The First Day: Morning
The Christmas Curiosity of the Angels (1)
To them it was revealed that, not to themselves, but to us they were ministering the things which now have been reported to you through those who have preached the gospel to you by the Holy Spirit sent from heaven—things which angels desire to look into.
1 Peter 1:12
There has always been a tremendous interest in Christmas, and now there seems to be an equal interest in angels. Angels are on television and in magazines. Angel sales are sky-rocketing. Angel books continue to flood the market. Angel pins and angel figurines are constantly seen.
Polls indicate that most people believe in the existence of angels. One poll showed that forty-six percent of Americans believe they have a guardian angel.
The Bible is also interested in angels, so much so that its authors mention them 273 times (108 in the Old Testament, and 165 in the New).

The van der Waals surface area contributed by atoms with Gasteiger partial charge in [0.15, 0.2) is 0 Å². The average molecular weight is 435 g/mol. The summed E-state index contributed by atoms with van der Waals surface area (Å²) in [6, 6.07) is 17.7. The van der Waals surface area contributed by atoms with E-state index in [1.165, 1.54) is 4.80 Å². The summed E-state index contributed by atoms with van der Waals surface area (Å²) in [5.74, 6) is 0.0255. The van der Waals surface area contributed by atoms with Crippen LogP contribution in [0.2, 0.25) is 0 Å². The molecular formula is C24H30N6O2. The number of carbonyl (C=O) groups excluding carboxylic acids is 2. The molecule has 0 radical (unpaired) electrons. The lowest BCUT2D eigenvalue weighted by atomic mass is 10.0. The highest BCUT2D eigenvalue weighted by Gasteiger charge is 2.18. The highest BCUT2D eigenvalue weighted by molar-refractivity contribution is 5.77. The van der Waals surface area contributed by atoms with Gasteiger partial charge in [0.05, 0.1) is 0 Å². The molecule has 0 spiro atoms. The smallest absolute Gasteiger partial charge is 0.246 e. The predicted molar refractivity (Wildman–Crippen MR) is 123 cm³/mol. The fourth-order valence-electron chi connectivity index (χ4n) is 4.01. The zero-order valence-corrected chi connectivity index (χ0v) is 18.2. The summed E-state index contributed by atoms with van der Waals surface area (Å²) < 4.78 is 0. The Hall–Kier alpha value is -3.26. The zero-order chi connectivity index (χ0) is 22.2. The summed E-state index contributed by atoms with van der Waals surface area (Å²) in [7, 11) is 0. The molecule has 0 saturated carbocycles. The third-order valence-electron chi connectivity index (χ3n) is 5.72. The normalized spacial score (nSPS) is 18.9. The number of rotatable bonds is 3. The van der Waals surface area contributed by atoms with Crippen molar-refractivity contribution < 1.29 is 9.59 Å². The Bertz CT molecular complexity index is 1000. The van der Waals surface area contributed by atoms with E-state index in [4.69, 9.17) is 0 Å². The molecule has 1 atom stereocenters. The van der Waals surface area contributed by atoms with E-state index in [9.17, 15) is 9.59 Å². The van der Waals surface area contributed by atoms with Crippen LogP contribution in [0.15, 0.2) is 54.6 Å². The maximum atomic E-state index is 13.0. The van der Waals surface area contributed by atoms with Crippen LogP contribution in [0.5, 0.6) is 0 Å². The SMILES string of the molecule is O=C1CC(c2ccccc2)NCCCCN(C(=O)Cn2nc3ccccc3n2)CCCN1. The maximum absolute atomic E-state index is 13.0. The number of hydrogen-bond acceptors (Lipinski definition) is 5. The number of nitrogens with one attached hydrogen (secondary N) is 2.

While there is a constant and ongoing interest in angels, that interest increases each Christmas. The Christmas season inevitably makes us think of angels. The angel Gabriel was given the responsibility of announcing the forthcoming birth of John the Baptist, Christ’s forerunner (Luke 1:11-20) to his father Zacharias, as well as the forthcoming birth of Jesus to His mother Mary (Luke 1:26-33).
A single angel announced the birth of Jesus to shepherds outside Bethlehem (Luke 2:8-12). No sooner were the words out of his mouth than he was joined by “a multitude of the heavenly host” who burst into praise of God (Luke 2:13-14).
It is evident, then, that angels were closely associated with Christmas.
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